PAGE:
In praise of celery

The approach of fall always makes me want to cook. For one thing, it’s the high point of the harvest. For another, temperatures drop to a more reasonable, less humid level. What follows is the first of my fall culinary musings.

We have a friend in Virginia who is a very fine cook. She gives traditional Southern fare, like Brunswick stew, her own little twist, often lightening up the dish to suit more health-conscious diners but never sacrificing flavor or texture. I once asked her how she did it. Her reply was immediate and to the point.

“Celery,” she said, in her elegant Southern drawl. “It’s highly underrated.”

I shouldn’t have been surprised. Celery has long held a certain eminence in fine cuisine, irrespective of its welcome crunch in a Waldorf, potato, or chicken salad. The mirepoix, that French staple, is a fine dice of celery, carrots, and onion—a combination also used in the construction of many Italian soups and sauces. The Cajun cooking staple known as the Holy Trinity—a term I learned from Emeril Lagasse in the early days of the Food Network—is a fine dice of celery, onion, and green pepper. Spain and Germany have their own versions, which you can read about in a fascinating post by Lindsey Howald Patton on the Serious Eats blog. You’ll note that some of these combinations substitute celery root or use leek instead of onion. One could also easily trade the onion for shallots, for a more elegant flavor.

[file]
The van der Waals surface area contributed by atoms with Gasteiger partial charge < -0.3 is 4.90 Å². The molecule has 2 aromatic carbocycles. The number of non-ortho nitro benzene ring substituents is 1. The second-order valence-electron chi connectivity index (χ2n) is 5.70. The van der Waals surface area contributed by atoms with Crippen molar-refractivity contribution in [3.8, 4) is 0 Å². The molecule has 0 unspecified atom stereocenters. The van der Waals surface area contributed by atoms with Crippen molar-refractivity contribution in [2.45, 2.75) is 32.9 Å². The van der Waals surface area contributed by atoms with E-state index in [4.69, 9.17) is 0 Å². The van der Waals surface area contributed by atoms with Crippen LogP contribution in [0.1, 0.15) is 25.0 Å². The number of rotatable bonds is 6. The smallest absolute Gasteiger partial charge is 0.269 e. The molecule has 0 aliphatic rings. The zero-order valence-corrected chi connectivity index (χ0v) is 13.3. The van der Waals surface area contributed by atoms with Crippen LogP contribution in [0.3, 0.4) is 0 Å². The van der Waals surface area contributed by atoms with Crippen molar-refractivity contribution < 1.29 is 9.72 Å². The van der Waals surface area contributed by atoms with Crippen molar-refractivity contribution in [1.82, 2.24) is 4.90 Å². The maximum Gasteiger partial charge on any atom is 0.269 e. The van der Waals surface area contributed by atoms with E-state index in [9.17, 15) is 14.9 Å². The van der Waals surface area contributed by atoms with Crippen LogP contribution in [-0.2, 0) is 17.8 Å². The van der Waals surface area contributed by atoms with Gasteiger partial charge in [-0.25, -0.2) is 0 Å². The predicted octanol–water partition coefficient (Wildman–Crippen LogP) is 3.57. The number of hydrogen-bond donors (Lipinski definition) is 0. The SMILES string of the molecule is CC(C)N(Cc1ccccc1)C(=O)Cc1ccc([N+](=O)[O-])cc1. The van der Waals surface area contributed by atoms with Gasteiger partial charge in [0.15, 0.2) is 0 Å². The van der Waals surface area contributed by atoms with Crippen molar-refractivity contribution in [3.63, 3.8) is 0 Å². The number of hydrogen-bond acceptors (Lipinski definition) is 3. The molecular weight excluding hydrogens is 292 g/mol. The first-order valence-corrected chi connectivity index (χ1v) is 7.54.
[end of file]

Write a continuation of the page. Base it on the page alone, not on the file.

What set off this rather unlikely post was an article I found in my inbox not long ago, from the online magazine TASTE. It was all about celery, and it was surprisingly interesting. It made me want to head to an antique shop in search of a celery vase. Read the article here.

Celery and olives, sometimes with carrots, and at Thanksgiving and Christmas with raw fennel, were always on my parents’ table for special occasion dinners. Celery is in just about every soup that I make. Celery as a vegetable—as opposed to a base ingredient or crudité—is given much more respect in French cuisine. Any vintage cookbook will provide recipes. And, of course, so will our darling Julia Child.

 

 

 

 

 

 

2 thoughts on “In praise of celery

    • I have my mother’s cut glass celery and relish dishes, too, but I like be the vase idea. I think there’s one in the dinner scene of “The Bishop’s Wife,” but I’m not sure.

      Like

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